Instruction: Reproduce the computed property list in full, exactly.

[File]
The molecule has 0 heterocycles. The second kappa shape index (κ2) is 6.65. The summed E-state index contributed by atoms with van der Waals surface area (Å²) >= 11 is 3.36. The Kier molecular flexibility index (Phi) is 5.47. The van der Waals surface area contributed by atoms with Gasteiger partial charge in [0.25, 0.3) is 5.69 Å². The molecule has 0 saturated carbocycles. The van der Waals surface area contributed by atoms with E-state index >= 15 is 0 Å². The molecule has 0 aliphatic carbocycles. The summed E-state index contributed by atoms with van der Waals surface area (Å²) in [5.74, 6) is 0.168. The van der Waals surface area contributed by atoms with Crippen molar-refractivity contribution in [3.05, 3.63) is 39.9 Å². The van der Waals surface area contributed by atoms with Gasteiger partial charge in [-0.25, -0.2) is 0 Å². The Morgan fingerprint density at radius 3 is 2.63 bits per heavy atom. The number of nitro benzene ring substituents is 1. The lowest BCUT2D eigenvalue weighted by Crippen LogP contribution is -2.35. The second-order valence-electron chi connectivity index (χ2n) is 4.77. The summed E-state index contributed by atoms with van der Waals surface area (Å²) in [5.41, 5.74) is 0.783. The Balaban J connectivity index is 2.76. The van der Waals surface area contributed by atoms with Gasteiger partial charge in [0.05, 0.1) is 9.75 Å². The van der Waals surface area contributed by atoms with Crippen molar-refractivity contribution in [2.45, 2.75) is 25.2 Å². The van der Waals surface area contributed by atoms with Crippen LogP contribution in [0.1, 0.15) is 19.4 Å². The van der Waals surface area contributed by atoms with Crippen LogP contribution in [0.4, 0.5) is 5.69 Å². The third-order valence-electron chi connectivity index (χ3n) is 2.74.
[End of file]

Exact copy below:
The molecule has 0 heterocycles. The second kappa shape index (κ2) is 6.65. The summed E-state index contributed by atoms with van der Waals surface area (Å²) >= 11 is 3.36. The Kier molecular flexibility index (Phi) is 5.47. The van der Waals surface area contributed by atoms with Gasteiger partial charge in [0.25, 0.3) is 5.69 Å². The molecule has 0 saturated carbocycles. The van der Waals surface area contributed by atoms with E-state index >= 15 is 0 Å². The molecule has 0 aliphatic carbocycles. The summed E-state index contributed by atoms with van der Waals surface area (Å²) in [5.74, 6) is 0.168. The van der Waals surface area contributed by atoms with Crippen molar-refractivity contribution in [3.05, 3.63) is 39.9 Å². The van der Waals surface area contributed by atoms with Gasteiger partial charge in [-0.25, -0.2) is 0 Å². The Morgan fingerprint density at radius 3 is 2.63 bits per heavy atom. The number of nitro benzene ring substituents is 1. The lowest BCUT2D eigenvalue weighted by Crippen LogP contribution is -2.35. The second-order valence-electron chi connectivity index (χ2n) is 4.77. The summed E-state index contributed by atoms with van der Waals surface area (Å²) in [5.41, 5.74) is 0.783. The Balaban J connectivity index is 2.76. The van der Waals surface area contributed by atoms with Gasteiger partial charge in [0.05, 0.1) is 9.75 Å². The van der Waals surface area contributed by atoms with Crippen molar-refractivity contribution in [2.45, 2.75) is 25.2 Å². The van der Waals surface area contributed by atoms with Crippen LogP contribution in [0.1, 0.15) is 19.4 Å². The van der Waals surface area contributed by atoms with Crippen LogP contribution in [0.4, 0.5) is 5.69 Å². The third-order valence-electron chi connectivity index (χ3n) is 2.74.